Covid-19: What you need to know today
Covax, launched by WHO, the Coalition for Epidemic Preparedness, and GAVI, the Vaccine Alliance, to ensure equitable access to coronavirus disease vaccines, is in a bind. Thus far, it has shipped 72 million shots, 166 million short of its May-end target. That’s a fraction of the around two billion vaccine doses shipped worldwide. By the end of June, Covax will be around 190 million doses short of its target, according to Covax chief Seth Berkley (as cited in an article in Science). The main reason for this is the facility’s dependence on Serum Institute of India (SII), which makes Covishield, its version of the AstraZeneca/Oxford vaccine, and which has had to deal with an exponential surge of infections in India, where 16 million of the approximately 27 million reported cases of Covid-19 (almost 60%) have been recorded since March 1. India’s flawed vaccine strategy – there seem to have been either delays or mistakes in demand estimation, capacity assessment, approvals, orders – isn’t hurting just it, but also the world, but enough has been written about that. The big question, both local and global, about vaccine supply is: What now?
The same Science article directed me to a background paper for a March summit organised by Chatham House, Covax, and others, that pointed to the potential availability of up to 14 billion doses of the vaccine in the current year. That would mean another 12 billion doses till the end of the year. Even accounting for at least some manufacturers facing production issues of the sort we now know they can, and excluding vaccines for which reliable efficacy data isn’t available – let’s assume that knocks five billion doses off the number, taking it to seven billion – that’s substantial, although it is still nowhere close to the number the world needs. Then, it was always clear that not everyone in the world was going to get vaccinated this year, and the availability of a billion doses a month for the next seven months isn’t an insubstantial achievement. Some of these will no doubt find their way to India.
India has already put out an estimate on the number of vaccines that will be available between August and December – a staggering 2.17 billion doses. Discounting for production issues, and excluding vaccines that are still in trials, this number, too, will likely come down significantly. The Ken, for instance, has estimated actual availability at 1.09 billion. Reuters reported that there could be a substantial shortfall, with SII alone producing 27% fewer doses of Covishield in that period than the 750 million listed by the government. And while Bharat Biotech claims to have raised its manufacturing capacity of Covaxin to 500 million doses a month from April, that is yet to reflect in the availability of vaccines (although things are expected to improve from July). Still, assuming rapid approvals, and the application of learnings from the first few phases of the vaccine drive, it is possible that the supply of vaccines between now and the end of the year will be around 1.5 billion doses.'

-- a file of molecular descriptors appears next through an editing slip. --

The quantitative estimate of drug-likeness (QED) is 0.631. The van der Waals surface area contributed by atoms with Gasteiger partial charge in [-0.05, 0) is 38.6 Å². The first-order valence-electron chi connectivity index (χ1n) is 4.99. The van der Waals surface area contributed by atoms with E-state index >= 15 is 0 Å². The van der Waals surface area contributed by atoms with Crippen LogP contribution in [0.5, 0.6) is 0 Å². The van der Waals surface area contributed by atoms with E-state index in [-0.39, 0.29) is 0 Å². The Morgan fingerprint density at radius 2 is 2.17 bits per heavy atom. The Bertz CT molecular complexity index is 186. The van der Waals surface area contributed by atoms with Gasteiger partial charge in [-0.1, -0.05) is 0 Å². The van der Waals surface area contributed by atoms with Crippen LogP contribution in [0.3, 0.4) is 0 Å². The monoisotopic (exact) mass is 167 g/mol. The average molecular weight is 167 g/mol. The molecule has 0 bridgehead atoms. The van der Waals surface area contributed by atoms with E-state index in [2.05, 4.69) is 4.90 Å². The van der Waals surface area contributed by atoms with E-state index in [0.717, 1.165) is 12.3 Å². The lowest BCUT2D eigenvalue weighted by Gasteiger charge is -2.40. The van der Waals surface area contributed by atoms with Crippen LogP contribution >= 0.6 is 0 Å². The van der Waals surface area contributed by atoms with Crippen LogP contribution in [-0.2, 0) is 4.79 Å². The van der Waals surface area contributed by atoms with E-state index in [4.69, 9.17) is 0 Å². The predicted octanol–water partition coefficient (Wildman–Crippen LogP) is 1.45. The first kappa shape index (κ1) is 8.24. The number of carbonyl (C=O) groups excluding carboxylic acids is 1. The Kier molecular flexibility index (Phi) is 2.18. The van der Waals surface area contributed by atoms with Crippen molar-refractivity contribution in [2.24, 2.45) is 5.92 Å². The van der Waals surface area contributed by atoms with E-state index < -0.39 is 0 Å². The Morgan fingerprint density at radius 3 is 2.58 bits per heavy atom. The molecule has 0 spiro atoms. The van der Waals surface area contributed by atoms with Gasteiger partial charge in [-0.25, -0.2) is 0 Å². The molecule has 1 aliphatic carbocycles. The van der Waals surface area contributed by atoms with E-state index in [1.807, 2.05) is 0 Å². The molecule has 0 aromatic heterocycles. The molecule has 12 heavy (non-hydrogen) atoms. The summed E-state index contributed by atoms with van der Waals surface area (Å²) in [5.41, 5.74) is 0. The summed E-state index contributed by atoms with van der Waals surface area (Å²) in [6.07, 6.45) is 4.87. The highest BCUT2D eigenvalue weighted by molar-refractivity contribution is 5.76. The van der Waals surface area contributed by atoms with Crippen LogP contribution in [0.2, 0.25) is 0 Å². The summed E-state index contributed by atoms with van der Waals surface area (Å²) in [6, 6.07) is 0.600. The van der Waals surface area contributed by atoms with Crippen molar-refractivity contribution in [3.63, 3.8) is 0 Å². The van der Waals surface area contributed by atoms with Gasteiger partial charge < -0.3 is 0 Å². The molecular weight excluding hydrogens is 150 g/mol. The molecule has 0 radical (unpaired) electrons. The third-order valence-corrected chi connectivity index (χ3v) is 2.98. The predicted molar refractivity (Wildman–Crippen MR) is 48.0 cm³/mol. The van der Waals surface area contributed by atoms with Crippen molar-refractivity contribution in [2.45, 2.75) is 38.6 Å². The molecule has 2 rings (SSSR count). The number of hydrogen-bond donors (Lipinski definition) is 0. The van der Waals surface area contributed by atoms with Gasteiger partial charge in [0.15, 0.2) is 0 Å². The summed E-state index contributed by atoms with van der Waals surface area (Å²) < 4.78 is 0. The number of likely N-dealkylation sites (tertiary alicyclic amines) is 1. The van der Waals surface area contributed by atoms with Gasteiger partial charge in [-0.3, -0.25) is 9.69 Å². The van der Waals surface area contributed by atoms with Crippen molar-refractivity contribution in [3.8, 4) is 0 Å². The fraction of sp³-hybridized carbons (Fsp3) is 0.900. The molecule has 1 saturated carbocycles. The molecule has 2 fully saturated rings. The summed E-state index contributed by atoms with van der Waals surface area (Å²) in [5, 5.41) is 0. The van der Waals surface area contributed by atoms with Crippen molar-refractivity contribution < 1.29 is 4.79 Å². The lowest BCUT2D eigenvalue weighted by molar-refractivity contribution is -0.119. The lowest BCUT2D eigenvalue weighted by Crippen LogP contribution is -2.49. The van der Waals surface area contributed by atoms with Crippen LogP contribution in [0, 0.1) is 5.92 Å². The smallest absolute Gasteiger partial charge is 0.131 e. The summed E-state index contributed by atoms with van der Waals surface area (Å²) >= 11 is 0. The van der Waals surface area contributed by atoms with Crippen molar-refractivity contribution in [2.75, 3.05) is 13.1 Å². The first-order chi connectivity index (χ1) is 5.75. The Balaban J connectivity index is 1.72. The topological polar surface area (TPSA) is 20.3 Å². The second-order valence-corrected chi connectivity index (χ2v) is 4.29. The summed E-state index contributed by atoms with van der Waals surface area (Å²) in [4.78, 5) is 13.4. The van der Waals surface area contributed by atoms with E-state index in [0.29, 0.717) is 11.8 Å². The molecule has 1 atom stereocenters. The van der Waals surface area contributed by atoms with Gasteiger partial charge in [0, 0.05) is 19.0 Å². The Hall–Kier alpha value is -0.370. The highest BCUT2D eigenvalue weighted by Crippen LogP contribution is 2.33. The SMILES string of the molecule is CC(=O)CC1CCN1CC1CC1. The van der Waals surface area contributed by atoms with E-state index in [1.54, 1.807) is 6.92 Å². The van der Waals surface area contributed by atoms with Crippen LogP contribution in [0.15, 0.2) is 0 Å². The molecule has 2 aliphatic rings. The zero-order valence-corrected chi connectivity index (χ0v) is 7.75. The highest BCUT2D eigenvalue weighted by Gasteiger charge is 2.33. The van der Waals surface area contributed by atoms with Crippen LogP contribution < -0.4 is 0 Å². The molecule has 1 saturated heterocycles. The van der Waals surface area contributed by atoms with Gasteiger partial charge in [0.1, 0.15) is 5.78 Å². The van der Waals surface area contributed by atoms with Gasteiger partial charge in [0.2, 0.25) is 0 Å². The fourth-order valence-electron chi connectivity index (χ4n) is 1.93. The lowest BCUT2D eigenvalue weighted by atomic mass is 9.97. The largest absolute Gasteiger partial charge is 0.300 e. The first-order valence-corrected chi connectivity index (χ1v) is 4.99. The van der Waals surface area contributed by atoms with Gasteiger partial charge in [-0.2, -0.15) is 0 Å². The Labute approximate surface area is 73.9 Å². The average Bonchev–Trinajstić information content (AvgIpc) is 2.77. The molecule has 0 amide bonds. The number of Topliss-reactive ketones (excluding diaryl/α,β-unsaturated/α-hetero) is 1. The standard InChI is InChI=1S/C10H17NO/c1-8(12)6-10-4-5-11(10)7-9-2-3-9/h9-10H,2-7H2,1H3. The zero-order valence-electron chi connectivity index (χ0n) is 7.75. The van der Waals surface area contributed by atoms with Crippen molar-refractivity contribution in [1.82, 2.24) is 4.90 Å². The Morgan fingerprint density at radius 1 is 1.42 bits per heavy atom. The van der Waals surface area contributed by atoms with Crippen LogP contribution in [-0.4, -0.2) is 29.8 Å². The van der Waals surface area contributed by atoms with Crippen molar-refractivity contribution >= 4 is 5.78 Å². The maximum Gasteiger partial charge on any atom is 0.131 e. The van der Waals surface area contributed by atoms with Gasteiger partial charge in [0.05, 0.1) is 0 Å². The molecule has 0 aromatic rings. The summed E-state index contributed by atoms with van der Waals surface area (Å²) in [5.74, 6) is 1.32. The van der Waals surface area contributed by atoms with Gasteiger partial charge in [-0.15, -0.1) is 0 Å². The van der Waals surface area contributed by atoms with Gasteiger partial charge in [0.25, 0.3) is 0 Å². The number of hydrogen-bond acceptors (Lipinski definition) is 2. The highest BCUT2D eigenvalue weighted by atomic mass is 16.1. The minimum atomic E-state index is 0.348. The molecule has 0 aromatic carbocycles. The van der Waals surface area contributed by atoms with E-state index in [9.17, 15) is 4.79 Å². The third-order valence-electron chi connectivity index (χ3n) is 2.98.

It’s important, however, as I’ve previously suggested in this column, that everyone know exactly how many vaccines are available to each state in a month -- from the Central quota, from the state quota (as determined by the Centre), and in private sector hospitals. It’s also important for the Centre and the states to stagger and prioritise vaccinations based on not just supplies, but other factors (vulnerability of the population could be one), and communicate this clearly. Once there is clarity on availability, prioritisation, and scheduling, much of the anxiety that is being seen in urban areas around access to vaccines should reduce. In rural areas, based on HT’s own reporting, it is clear that vaccine hesitancy is still a problem that needs to be addressed. At the current rate, it is clear that India will miss its target of completely vaccinating 300 million people by the end of July by at least 30% (perhaps more). The fact that this has happened despite an opening up of the vaccine drive, on April 1, and subsequently on May 1, is cause enough for a rethink in strategy.